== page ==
Doctor of Philosophy
School of Civil, Mining, and Environmental Engineering
This thesis presents design and experimental investigation on strap braced cold-formed steel shear panels and connections. The primary aim is to develop an efficient cold-formed steel shear panel system for mid-rise residential buildings in Australia. A total of seventeen full-scale shear panels were tested under monotonic pull load to iteratively optimize and improve the design. The test results presented in this thesis show that slotted straps made from locally available high strength cold-reduced steel sheets can be used to achieve ductile behaviour from the shear panels.
In addition, this thesis investigates the shear pull-out strength of a pneumatic driven nail connection between steel sheets that can replace the screws in shear panel for faster installation. The tested G300, G450 and G550 specimens had thicknesses ranging from 0.6 to 2.4 mm, connected together with 2.5 mm or 3.6 mm helically knurled nails. Based on the test results of 93 shear nailed connections failing in pull-out, the thesis proposes a design equation that is applicable to connections using helically knurled nails between steel sheets thinner than 2.9 mm. A group effect factor of 0.75 is suggested for serial nail connections based on the test results of 19 multiple nail connections. A resistance factor of 0.55 is recommended for use with the proposed equation for determining the pull-out strength of shear nailed connections in thin steel sheets.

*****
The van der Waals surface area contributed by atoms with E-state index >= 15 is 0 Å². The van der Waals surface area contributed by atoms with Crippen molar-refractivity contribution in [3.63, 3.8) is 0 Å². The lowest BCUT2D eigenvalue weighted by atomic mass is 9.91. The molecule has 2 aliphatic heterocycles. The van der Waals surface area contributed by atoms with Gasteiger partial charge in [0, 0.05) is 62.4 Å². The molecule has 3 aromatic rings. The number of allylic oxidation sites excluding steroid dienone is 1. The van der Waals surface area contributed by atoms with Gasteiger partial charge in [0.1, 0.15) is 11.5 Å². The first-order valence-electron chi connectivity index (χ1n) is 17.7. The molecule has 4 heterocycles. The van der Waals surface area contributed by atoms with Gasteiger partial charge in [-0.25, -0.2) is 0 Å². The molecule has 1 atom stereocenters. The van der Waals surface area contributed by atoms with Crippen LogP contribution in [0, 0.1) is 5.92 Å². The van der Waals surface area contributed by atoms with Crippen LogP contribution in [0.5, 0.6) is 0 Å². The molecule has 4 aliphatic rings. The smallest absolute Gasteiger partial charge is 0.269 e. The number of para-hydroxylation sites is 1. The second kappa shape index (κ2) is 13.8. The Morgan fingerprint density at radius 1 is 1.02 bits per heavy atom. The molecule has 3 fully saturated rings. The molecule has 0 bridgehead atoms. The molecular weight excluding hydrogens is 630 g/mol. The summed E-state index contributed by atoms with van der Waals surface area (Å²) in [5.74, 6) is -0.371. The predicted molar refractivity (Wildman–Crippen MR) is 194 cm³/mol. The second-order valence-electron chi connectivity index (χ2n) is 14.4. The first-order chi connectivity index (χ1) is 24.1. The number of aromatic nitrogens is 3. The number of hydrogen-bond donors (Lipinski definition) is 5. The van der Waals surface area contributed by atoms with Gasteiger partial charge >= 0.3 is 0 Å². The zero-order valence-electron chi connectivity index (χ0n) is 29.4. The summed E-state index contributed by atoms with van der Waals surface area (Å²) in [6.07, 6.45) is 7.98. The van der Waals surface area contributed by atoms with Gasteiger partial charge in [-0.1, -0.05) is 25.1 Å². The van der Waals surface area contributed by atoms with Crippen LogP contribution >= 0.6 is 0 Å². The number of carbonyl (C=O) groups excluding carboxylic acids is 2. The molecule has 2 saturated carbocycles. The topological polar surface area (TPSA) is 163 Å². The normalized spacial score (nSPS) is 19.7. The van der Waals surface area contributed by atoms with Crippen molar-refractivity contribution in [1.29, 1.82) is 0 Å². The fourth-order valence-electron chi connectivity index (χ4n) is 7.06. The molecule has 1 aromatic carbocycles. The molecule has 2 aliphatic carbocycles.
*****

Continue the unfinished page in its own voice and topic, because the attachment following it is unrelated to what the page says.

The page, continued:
Bhuiyan, Md Refat Ahmed, Tension Braces and Shear Connections in Australian Cold-Formed Steel Mid-rise Buildings, Doctor of Philosophy thesis, School of Civil, Mining, and Environmental Engineering, University of Wollongong, 2021. https://ro.uow.edu.au/theses1/1157
FoR codes (2008)
0905 CIVIL ENGINEERING, 1202 BUILDING, 1204 ENGINEERING DESIGN
Unless otherwise indicated, the views expressed in this thesis are those of the author and do not necessarily represent the views of the University of Wollongong.